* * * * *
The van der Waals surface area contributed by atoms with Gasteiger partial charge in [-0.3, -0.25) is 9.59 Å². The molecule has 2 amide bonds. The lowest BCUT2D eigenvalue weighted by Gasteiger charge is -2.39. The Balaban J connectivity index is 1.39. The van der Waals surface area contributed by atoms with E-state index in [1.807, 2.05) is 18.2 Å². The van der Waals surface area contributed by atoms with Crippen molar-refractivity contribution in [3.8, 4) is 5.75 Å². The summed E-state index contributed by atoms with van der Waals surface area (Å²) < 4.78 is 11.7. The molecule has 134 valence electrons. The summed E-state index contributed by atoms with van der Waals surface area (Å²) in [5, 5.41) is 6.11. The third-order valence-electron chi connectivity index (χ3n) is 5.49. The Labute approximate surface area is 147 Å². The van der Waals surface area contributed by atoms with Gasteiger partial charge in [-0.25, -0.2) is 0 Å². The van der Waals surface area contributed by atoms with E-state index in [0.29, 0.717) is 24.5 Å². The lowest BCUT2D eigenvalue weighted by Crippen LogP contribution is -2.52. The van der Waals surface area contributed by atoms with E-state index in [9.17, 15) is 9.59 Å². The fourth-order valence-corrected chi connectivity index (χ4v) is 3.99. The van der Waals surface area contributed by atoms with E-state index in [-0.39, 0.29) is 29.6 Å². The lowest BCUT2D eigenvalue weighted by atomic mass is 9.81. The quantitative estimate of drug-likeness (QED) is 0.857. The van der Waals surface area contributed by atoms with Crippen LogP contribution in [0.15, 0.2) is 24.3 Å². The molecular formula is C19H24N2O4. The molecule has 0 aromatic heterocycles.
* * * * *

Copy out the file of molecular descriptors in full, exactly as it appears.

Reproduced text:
The van der Waals surface area contributed by atoms with Gasteiger partial charge in [-0.3, -0.25) is 9.59 Å². The molecule has 2 amide bonds. The lowest BCUT2D eigenvalue weighted by Gasteiger charge is -2.39. The Balaban J connectivity index is 1.39. The van der Waals surface area contributed by atoms with E-state index in [1.807, 2.05) is 18.2 Å². The van der Waals surface area contributed by atoms with Crippen molar-refractivity contribution in [3.8, 4) is 5.75 Å². The summed E-state index contributed by atoms with van der Waals surface area (Å²) < 4.78 is 11.7. The molecule has 134 valence electrons. The summed E-state index contributed by atoms with van der Waals surface area (Å²) in [5, 5.41) is 6.11. The third-order valence-electron chi connectivity index (χ3n) is 5.49. The Labute approximate surface area is 147 Å². The van der Waals surface area contributed by atoms with Gasteiger partial charge in [-0.25, -0.2) is 0 Å². The van der Waals surface area contributed by atoms with E-state index in [0.29, 0.717) is 24.5 Å². The lowest BCUT2D eigenvalue weighted by Crippen LogP contribution is -2.52. The van der Waals surface area contributed by atoms with E-state index in [9.17, 15) is 9.59 Å². The fourth-order valence-corrected chi connectivity index (χ4v) is 3.99. The van der Waals surface area contributed by atoms with E-state index in [-0.39, 0.29) is 29.6 Å². The lowest BCUT2D eigenvalue weighted by atomic mass is 9.81. The quantitative estimate of drug-likeness (QED) is 0.857. The van der Waals surface area contributed by atoms with Crippen LogP contribution in [0.15, 0.2) is 24.3 Å². The molecular formula is C19H24N2O4. The molecule has 0 aromatic heterocycles.